The Colombian government and the Revolutionary Armed Forces of Colombia (Farc) signed a new peace agreement on Thursday (24 November), despite strong opposition. The deal will end the deadly 52-year-old conflict, which has taken the lives of hundreds of thousands of people and displaced millions.
The peace accord was first reached in September, but was nullified by Colombians in a referendum held on 2 October. This time around, the agreement would not be put to a popular vote and instead would be presented directly before Congress for approval.
The modified 310-page document was signed at a low-key ceremony in Bogota. It was later handed over to the president of the Congress.
According to reports, at least 800 people witnessed the historic ceremony held at the Colon Theatre, where President Juan Manuel Santos and Farc chief Rodrigo Londono – popularly known as Timochenko – shook hands after signing the deal.
Guests present on the occasion applauded the historic decision and rose to their feet chanting "Si se pudo" (Yes, we could).
Addressing the crowd, Timochenko said "[the agreement would] put a definite end to the war so we can confront our difference in a civilised manner". On the other hand, Santos said that the new peace accord was "better" than the earlier one as it was revised keeping everyone's interests in mind.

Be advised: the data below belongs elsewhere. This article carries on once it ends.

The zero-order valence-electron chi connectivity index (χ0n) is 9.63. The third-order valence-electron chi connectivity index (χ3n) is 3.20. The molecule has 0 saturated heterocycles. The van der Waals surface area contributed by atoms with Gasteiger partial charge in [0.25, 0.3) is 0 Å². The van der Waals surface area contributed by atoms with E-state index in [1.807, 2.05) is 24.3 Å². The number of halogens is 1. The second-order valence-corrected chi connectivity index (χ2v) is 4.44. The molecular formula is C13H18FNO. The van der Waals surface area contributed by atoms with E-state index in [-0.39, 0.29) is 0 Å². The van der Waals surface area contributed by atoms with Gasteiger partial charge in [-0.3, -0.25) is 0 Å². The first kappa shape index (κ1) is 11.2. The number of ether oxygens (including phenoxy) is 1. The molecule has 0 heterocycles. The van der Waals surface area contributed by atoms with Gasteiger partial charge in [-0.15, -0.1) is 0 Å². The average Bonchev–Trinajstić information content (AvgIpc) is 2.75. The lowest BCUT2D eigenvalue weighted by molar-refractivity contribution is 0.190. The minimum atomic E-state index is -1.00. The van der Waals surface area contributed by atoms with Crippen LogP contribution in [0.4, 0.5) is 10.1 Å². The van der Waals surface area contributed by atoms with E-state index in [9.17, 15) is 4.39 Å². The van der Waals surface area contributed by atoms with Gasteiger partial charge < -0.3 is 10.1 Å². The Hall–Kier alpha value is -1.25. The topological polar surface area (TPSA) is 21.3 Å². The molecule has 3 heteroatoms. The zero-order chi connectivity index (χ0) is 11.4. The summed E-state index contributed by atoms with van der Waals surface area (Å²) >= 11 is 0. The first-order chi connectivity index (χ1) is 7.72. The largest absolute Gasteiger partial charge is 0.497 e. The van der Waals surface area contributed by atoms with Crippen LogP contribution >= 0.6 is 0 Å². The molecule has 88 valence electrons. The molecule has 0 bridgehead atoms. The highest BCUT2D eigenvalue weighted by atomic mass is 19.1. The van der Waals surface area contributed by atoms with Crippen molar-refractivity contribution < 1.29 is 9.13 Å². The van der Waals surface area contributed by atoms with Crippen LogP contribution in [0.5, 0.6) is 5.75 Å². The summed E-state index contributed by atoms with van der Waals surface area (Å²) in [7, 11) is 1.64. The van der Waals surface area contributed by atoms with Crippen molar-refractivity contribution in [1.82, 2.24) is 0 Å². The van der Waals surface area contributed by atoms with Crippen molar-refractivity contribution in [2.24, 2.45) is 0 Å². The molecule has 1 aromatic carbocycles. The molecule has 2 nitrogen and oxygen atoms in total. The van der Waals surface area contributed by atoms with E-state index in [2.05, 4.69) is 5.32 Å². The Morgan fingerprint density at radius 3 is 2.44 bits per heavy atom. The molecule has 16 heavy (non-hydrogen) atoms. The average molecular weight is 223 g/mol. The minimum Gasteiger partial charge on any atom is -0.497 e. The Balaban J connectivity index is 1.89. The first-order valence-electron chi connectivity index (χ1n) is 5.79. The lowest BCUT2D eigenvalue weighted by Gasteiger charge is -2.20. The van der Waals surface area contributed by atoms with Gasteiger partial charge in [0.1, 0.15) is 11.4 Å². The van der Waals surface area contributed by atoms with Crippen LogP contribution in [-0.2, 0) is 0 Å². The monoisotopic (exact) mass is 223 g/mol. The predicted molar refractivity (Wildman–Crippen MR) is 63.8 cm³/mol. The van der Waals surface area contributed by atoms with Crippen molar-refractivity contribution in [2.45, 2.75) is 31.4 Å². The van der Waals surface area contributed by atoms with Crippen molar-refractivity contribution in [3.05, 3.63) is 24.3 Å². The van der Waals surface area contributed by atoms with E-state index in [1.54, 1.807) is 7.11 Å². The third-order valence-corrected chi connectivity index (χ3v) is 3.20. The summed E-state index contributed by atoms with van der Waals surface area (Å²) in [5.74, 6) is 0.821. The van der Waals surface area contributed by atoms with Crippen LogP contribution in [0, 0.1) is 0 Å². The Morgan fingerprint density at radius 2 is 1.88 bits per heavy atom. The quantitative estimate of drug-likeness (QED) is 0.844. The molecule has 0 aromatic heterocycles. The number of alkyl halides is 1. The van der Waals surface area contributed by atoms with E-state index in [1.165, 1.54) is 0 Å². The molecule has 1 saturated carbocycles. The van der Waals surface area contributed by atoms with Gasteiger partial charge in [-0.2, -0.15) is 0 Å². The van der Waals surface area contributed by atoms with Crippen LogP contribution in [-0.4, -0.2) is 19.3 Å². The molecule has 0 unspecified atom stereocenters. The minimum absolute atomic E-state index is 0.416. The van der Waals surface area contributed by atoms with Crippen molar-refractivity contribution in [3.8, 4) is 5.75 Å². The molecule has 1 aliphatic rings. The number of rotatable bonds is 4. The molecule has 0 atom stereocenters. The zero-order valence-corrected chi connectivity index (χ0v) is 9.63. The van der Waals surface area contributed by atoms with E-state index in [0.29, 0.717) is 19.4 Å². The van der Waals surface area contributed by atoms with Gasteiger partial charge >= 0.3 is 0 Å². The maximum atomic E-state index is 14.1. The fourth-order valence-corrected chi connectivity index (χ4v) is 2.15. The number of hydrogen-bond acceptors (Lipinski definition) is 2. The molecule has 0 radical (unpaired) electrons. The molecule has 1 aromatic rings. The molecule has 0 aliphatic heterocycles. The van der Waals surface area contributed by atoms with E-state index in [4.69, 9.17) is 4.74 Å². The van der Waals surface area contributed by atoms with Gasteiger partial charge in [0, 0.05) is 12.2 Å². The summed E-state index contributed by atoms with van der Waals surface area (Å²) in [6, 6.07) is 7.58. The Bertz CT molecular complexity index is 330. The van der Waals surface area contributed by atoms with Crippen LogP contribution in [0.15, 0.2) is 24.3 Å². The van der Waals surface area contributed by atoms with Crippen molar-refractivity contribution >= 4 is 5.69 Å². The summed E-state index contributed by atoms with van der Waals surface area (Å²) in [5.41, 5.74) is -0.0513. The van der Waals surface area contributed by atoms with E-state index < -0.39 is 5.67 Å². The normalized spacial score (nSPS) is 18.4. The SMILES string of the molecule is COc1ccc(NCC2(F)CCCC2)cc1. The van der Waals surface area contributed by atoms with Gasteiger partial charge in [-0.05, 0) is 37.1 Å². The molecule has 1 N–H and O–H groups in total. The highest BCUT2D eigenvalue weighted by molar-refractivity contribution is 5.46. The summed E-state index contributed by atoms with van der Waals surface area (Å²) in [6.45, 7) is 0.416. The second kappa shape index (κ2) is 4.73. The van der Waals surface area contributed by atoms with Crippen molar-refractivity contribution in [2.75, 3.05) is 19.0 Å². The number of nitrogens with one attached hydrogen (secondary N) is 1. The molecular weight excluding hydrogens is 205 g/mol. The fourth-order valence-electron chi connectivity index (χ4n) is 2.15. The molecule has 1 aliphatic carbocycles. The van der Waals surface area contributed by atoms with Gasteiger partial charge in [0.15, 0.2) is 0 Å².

He added that he expected Congress to vote on the deal as early as next week, because its execution could not be postponed any further.
Changes made in the new deal
The revised treaty includes amendments to almost all of the 57 points in the original agreement that were negotiated over 40 days in Havana. However, there are five major clauses that have been altered significantly.
According to these clauses, the Marxist rebels will have to proclaim all their assets and hand them over to the government, to be used as compensation for victims of the war. Also, a time limit of 10 years has been set for the transitional justice system and the Farc revolutionaries will be expected to provide all information about drug trafficking that they may have been involved in.
The next step
The new pact also allows rebels to hold public office, but anyone who has confessed to having committed a war crime will not be allowed to live in urban areas for five to eight years.
While Congress is expected to approve the deal as early as next week, the opposing Democratic Centre party, led by former president Alvaro Uribe, has already said that it will vote against the new deal.
It claimed the amendments "were superficial" and that they were still in favour of the rebels – similar to the earlier one. The opposition has demanded that the new accord should also be put up for a popular vote, and it should incorporate harsher sentences for Farc rebels. However, Santos and the rebels have dismissed the demand.